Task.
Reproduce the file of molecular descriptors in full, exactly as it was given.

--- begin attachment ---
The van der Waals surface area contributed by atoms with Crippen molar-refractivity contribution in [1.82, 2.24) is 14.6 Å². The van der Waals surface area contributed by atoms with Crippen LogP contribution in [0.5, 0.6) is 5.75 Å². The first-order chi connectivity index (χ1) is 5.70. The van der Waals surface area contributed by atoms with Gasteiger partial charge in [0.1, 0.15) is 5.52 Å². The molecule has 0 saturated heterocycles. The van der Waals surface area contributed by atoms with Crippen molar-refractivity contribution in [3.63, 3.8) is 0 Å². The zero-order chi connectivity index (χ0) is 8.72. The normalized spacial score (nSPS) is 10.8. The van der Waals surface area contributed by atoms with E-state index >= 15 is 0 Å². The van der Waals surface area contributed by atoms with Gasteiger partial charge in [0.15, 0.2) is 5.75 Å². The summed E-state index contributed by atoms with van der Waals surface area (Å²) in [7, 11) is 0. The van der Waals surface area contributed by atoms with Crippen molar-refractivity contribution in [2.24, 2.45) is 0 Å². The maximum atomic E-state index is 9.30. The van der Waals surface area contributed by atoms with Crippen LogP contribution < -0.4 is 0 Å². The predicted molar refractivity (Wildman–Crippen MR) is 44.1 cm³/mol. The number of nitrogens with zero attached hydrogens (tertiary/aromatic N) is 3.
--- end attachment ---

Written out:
The van der Waals surface area contributed by atoms with Crippen molar-refractivity contribution in [1.82, 2.24) is 14.6 Å². The van der Waals surface area contributed by atoms with Crippen LogP contribution in [0.5, 0.6) is 5.75 Å². The first-order chi connectivity index (χ1) is 5.70. The van der Waals surface area contributed by atoms with Gasteiger partial charge in [0.1, 0.15) is 5.52 Å². The molecule has 0 saturated heterocycles. The van der Waals surface area contributed by atoms with Crippen molar-refractivity contribution in [3.63, 3.8) is 0 Å². The zero-order chi connectivity index (χ0) is 8.72. The normalized spacial score (nSPS) is 10.8. The van der Waals surface area contributed by atoms with E-state index >= 15 is 0 Å². The van der Waals surface area contributed by atoms with Gasteiger partial charge in [0.15, 0.2) is 5.75 Å². The summed E-state index contributed by atoms with van der Waals surface area (Å²) in [7, 11) is 0. The van der Waals surface area contributed by atoms with Crippen molar-refractivity contribution in [2.24, 2.45) is 0 Å². The maximum atomic E-state index is 9.30. The van der Waals surface area contributed by atoms with Crippen LogP contribution < -0.4 is 0 Å². The predicted molar refractivity (Wildman–Crippen MR) is 44.1 cm³/mol. The number of nitrogens with zero attached hydrogens (tertiary/aromatic N) is 3.